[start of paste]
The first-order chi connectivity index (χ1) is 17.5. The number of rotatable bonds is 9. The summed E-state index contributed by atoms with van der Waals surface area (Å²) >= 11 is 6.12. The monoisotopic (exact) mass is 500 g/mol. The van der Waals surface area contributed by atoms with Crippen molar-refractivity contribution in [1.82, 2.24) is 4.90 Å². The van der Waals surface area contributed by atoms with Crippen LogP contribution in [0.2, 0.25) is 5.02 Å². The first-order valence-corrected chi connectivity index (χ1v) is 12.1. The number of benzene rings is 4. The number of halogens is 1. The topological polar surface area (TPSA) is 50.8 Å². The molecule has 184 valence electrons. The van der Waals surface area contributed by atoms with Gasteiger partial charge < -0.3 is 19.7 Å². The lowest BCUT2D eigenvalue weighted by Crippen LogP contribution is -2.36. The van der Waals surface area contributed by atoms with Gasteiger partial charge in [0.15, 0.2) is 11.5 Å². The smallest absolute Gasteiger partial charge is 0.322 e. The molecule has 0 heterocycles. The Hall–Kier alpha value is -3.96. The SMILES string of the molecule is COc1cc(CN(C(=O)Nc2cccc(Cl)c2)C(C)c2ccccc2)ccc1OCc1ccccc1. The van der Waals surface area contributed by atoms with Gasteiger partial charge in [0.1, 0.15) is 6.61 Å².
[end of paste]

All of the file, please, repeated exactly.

The first-order chi connectivity index (χ1) is 17.5. The number of rotatable bonds is 9. The summed E-state index contributed by atoms with van der Waals surface area (Å²) >= 11 is 6.12. The monoisotopic (exact) mass is 500 g/mol. The van der Waals surface area contributed by atoms with Crippen molar-refractivity contribution in [1.82, 2.24) is 4.90 Å². The van der Waals surface area contributed by atoms with Crippen LogP contribution in [0.2, 0.25) is 5.02 Å². The first-order valence-corrected chi connectivity index (χ1v) is 12.1. The number of benzene rings is 4. The number of halogens is 1. The topological polar surface area (TPSA) is 50.8 Å². The molecule has 184 valence electrons. The van der Waals surface area contributed by atoms with Gasteiger partial charge < -0.3 is 19.7 Å². The lowest BCUT2D eigenvalue weighted by Crippen LogP contribution is -2.36. The van der Waals surface area contributed by atoms with Gasteiger partial charge in [0.15, 0.2) is 11.5 Å². The smallest absolute Gasteiger partial charge is 0.322 e. The molecule has 0 heterocycles. The Hall–Kier alpha value is -3.96. The SMILES string of the molecule is COc1cc(CN(C(=O)Nc2cccc(Cl)c2)C(C)c2ccccc2)ccc1OCc1ccccc1. The van der Waals surface area contributed by atoms with Gasteiger partial charge in [0.1, 0.15) is 6.61 Å².